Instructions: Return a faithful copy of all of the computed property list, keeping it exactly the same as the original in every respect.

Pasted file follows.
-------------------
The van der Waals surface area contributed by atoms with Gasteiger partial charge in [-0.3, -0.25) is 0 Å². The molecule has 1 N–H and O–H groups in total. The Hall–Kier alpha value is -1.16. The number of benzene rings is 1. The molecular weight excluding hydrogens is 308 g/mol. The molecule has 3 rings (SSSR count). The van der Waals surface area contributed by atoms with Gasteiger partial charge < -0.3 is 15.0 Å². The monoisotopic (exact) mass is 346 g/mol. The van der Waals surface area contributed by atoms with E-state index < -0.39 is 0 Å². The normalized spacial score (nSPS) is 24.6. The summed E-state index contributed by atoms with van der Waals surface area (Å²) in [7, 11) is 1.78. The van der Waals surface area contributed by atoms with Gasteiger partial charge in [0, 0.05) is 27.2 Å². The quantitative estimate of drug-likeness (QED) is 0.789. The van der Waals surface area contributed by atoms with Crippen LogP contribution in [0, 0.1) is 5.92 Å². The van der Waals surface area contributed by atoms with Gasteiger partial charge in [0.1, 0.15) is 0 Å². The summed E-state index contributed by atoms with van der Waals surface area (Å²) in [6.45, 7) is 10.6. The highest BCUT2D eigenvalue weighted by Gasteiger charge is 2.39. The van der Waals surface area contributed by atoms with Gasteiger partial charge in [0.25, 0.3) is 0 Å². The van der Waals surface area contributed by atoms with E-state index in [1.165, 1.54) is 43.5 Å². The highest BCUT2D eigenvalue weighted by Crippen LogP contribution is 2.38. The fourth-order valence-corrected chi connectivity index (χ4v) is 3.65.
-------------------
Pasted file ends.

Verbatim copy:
The van der Waals surface area contributed by atoms with Gasteiger partial charge in [-0.3, -0.25) is 0 Å². The molecule has 1 N–H and O–H groups in total. The Hall–Kier alpha value is -1.16. The number of benzene rings is 1. The molecular weight excluding hydrogens is 308 g/mol. The molecule has 3 rings (SSSR count). The van der Waals surface area contributed by atoms with Gasteiger partial charge < -0.3 is 15.0 Å². The monoisotopic (exact) mass is 346 g/mol. The van der Waals surface area contributed by atoms with E-state index < -0.39 is 0 Å². The normalized spacial score (nSPS) is 24.6. The summed E-state index contributed by atoms with van der Waals surface area (Å²) in [7, 11) is 1.78. The van der Waals surface area contributed by atoms with Gasteiger partial charge in [0, 0.05) is 27.2 Å². The quantitative estimate of drug-likeness (QED) is 0.789. The van der Waals surface area contributed by atoms with Crippen LogP contribution in [0, 0.1) is 5.92 Å². The van der Waals surface area contributed by atoms with Gasteiger partial charge in [0.1, 0.15) is 0 Å². The summed E-state index contributed by atoms with van der Waals surface area (Å²) in [6.45, 7) is 10.6. The highest BCUT2D eigenvalue weighted by Gasteiger charge is 2.39. The van der Waals surface area contributed by atoms with Gasteiger partial charge in [0.25, 0.3) is 0 Å². The van der Waals surface area contributed by atoms with E-state index in [1.165, 1.54) is 43.5 Å². The highest BCUT2D eigenvalue weighted by Crippen LogP contribution is 2.38. The fourth-order valence-corrected chi connectivity index (χ4v) is 3.65.